On 21 September 2020, Australian agritech firm Entrust announced it will leverage Hedera Hashgraph’s public distributed ledger (DLT) for food and wine traceability. Having officially launched this Sunday, Entrust aims to combat wine fraud by enabling consumers to verify a bottle’s authenticity, with the dairy sector as its next target.
More than a dozen wine companies in the Clare Valley are participating in a trial, including well known Australian fine wines Grosset and Jim Barry. Entrust was co-founded by Jeffrey Grosset of Grosset Wines in part through AU$150,000 ($108,000) in backing from the Australian government. So far, more than 250,000 liters of wine are being tracked on the DLT.
Entrust allows for end-to-end tracking and tracing of products in the supply chain by combining various features such as geolocation, with the timestamping and immutability of Hedera Hashgraph. Specifically, producers can track primary products such as grapes, then continue tracking them along the supply chain once they’ve gone through the bottling and distribution process.
“Australia produces almost 2 million tonnes of winegrapes each year,” said Entrust’s Technical Director, Rob Allen. “As winemakers see the benefits of securing their Wine Australia Label Integrity Program data on Entrust, it is important the system is fast, cost-effective, secure and scalable.” He attributed this requirement as one of the reasons for selecting Hedera.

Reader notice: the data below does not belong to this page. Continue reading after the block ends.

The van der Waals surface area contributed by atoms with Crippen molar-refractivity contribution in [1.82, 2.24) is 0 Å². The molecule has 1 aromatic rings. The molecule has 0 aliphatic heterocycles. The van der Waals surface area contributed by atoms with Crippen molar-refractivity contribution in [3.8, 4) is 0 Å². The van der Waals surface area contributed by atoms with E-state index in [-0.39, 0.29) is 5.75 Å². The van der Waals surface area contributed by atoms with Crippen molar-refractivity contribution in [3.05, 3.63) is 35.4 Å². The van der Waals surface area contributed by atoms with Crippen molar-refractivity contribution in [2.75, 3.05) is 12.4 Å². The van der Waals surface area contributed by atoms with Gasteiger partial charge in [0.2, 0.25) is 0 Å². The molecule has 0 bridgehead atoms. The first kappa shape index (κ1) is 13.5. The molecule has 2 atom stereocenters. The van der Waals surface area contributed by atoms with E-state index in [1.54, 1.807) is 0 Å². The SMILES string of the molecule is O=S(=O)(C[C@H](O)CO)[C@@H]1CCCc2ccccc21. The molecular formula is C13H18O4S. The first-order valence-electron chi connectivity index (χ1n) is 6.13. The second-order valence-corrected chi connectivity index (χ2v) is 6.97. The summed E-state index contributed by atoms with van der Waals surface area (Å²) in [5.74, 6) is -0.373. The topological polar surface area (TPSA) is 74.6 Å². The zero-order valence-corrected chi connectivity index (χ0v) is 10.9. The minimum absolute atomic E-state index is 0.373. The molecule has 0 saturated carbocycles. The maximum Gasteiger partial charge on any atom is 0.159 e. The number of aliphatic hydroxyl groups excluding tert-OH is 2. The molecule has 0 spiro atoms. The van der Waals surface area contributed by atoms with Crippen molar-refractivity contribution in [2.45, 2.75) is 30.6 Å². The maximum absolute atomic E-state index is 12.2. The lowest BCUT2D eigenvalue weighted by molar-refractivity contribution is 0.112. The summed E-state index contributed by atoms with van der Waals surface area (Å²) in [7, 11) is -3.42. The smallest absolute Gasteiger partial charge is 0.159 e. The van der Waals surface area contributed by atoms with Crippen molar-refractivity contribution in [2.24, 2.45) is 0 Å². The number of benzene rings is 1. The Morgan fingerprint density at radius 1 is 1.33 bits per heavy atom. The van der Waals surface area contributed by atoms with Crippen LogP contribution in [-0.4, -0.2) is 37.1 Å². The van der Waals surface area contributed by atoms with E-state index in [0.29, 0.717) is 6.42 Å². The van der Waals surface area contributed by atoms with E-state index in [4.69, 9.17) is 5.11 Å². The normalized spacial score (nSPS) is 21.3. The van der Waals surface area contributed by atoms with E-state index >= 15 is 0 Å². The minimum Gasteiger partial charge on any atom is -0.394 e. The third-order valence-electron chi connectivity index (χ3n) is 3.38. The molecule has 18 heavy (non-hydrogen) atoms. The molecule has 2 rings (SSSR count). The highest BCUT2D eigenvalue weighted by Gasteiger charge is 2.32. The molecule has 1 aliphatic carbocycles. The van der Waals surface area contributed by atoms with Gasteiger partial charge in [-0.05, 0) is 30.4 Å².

Hedera is not a blockchain, but a hashgraph developed for enterprise solutions and claims to be faster and more secure than blockchains. Since its initial launch, Hedera now has 15 governance council members, including Google, DLA Piper and IBM. Hedera raised $124 million in funding, and its current token market capitalization is $162 million.
Australia has seen its fair share of start-ups use blockchain and distributed ledger technology in agriculture and food traceability. In May, agritech firm Aglive announced it completed a blockchain traceability trial for beef shipments from Australia to China. Fruits are another commodity being tracked with blockchain supply chain platforms, with non-profit Citrus Australia piloting a blockchain-based traceability system.
In late August, the Australian government announced two new National Blockchain Roadmap Working Groups. One of these included the Supply Chains Working Group, whose role is to examine blockchain benefits in trusted supply chains, especially in agriculture.